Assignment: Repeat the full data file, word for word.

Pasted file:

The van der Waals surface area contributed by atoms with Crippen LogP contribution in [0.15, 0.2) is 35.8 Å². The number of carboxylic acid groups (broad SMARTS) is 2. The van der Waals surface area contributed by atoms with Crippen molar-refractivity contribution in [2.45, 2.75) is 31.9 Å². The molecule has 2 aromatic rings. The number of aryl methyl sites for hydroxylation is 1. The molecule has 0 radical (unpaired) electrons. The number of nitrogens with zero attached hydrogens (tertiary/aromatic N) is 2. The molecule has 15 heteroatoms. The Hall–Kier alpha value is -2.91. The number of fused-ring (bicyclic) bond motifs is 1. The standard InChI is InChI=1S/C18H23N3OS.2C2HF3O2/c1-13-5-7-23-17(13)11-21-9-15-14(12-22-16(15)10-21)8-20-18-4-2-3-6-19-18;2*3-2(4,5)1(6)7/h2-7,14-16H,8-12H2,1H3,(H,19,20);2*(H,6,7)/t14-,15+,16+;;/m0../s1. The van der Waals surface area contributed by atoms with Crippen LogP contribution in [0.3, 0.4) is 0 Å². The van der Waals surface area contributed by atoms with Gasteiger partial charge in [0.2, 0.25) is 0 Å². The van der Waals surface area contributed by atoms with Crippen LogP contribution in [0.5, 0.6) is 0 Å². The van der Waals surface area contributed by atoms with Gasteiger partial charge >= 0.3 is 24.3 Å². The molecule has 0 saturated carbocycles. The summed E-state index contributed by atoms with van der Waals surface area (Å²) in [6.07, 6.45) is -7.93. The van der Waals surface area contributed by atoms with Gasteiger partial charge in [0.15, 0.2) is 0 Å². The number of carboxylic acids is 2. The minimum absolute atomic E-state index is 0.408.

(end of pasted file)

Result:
The van der Waals surface area contributed by atoms with Crippen LogP contribution in [0.15, 0.2) is 35.8 Å². The number of carboxylic acid groups (broad SMARTS) is 2. The van der Waals surface area contributed by atoms with Crippen molar-refractivity contribution in [2.45, 2.75) is 31.9 Å². The molecule has 2 aromatic rings. The number of aryl methyl sites for hydroxylation is 1. The molecule has 0 radical (unpaired) electrons. The number of nitrogens with zero attached hydrogens (tertiary/aromatic N) is 2. The molecule has 15 heteroatoms. The Hall–Kier alpha value is -2.91. The number of fused-ring (bicyclic) bond motifs is 1. The standard InChI is InChI=1S/C18H23N3OS.2C2HF3O2/c1-13-5-7-23-17(13)11-21-9-15-14(12-22-16(15)10-21)8-20-18-4-2-3-6-19-18;2*3-2(4,5)1(6)7/h2-7,14-16H,8-12H2,1H3,(H,19,20);2*(H,6,7)/t14-,15+,16+;;/m0../s1. The van der Waals surface area contributed by atoms with Crippen LogP contribution in [0.3, 0.4) is 0 Å². The van der Waals surface area contributed by atoms with Gasteiger partial charge in [0.2, 0.25) is 0 Å². The van der Waals surface area contributed by atoms with Crippen LogP contribution in [0.5, 0.6) is 0 Å². The van der Waals surface area contributed by atoms with Gasteiger partial charge >= 0.3 is 24.3 Å². The molecule has 0 saturated carbocycles. The summed E-state index contributed by atoms with van der Waals surface area (Å²) in [6.07, 6.45) is -7.93. The van der Waals surface area contributed by atoms with Gasteiger partial charge in [0.15, 0.2) is 0 Å². The number of carboxylic acids is 2. The minimum absolute atomic E-state index is 0.408.